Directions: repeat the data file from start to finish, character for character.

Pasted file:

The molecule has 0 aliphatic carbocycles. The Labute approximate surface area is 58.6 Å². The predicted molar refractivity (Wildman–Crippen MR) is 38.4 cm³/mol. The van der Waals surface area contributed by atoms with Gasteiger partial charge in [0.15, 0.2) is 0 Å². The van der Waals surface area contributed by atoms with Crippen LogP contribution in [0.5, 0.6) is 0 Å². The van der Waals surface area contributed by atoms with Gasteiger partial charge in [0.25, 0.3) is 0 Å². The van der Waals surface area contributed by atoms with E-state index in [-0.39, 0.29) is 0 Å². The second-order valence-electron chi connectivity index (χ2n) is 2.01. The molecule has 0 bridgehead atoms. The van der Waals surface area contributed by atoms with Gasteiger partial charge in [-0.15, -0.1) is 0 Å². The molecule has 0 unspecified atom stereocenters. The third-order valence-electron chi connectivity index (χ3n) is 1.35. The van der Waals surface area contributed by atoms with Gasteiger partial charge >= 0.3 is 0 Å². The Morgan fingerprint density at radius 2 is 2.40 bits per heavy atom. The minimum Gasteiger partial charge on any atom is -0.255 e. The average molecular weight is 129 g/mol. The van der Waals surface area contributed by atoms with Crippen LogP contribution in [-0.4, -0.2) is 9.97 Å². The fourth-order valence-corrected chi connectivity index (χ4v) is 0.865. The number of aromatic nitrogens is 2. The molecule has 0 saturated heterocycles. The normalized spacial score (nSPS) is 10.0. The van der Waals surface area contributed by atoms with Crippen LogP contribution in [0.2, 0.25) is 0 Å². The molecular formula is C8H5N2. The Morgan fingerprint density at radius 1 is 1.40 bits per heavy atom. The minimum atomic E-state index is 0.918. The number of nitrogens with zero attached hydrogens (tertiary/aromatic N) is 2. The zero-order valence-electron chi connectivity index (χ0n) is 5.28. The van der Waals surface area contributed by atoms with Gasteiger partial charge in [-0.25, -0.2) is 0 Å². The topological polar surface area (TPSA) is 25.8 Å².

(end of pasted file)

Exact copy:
The molecule has 0 aliphatic carbocycles. The Labute approximate surface area is 58.6 Å². The predicted molar refractivity (Wildman–Crippen MR) is 38.4 cm³/mol. The van der Waals surface area contributed by atoms with Gasteiger partial charge in [0.15, 0.2) is 0 Å². The van der Waals surface area contributed by atoms with Crippen LogP contribution in [0.5, 0.6) is 0 Å². The van der Waals surface area contributed by atoms with Gasteiger partial charge in [0.25, 0.3) is 0 Å². The van der Waals surface area contributed by atoms with E-state index in [-0.39, 0.29) is 0 Å². The second-order valence-electron chi connectivity index (χ2n) is 2.01. The molecule has 0 bridgehead atoms. The van der Waals surface area contributed by atoms with Gasteiger partial charge in [-0.15, -0.1) is 0 Å². The molecule has 0 unspecified atom stereocenters. The third-order valence-electron chi connectivity index (χ3n) is 1.35. The van der Waals surface area contributed by atoms with Gasteiger partial charge >= 0.3 is 0 Å². The Morgan fingerprint density at radius 2 is 2.40 bits per heavy atom. The minimum Gasteiger partial charge on any atom is -0.255 e. The average molecular weight is 129 g/mol. The van der Waals surface area contributed by atoms with Crippen LogP contribution in [-0.4, -0.2) is 9.97 Å². The fourth-order valence-corrected chi connectivity index (χ4v) is 0.865. The number of aromatic nitrogens is 2. The molecule has 0 saturated heterocycles. The normalized spacial score (nSPS) is 10.0. The van der Waals surface area contributed by atoms with Crippen LogP contribution in [0.2, 0.25) is 0 Å². The molecular formula is C8H5N2. The Morgan fingerprint density at radius 1 is 1.40 bits per heavy atom. The minimum atomic E-state index is 0.918. The number of nitrogens with zero attached hydrogens (tertiary/aromatic N) is 2. The zero-order valence-electron chi connectivity index (χ0n) is 5.28. The van der Waals surface area contributed by atoms with Gasteiger partial charge in [-0.25, -0.2) is 0 Å². The topological polar surface area (TPSA) is 25.8 Å².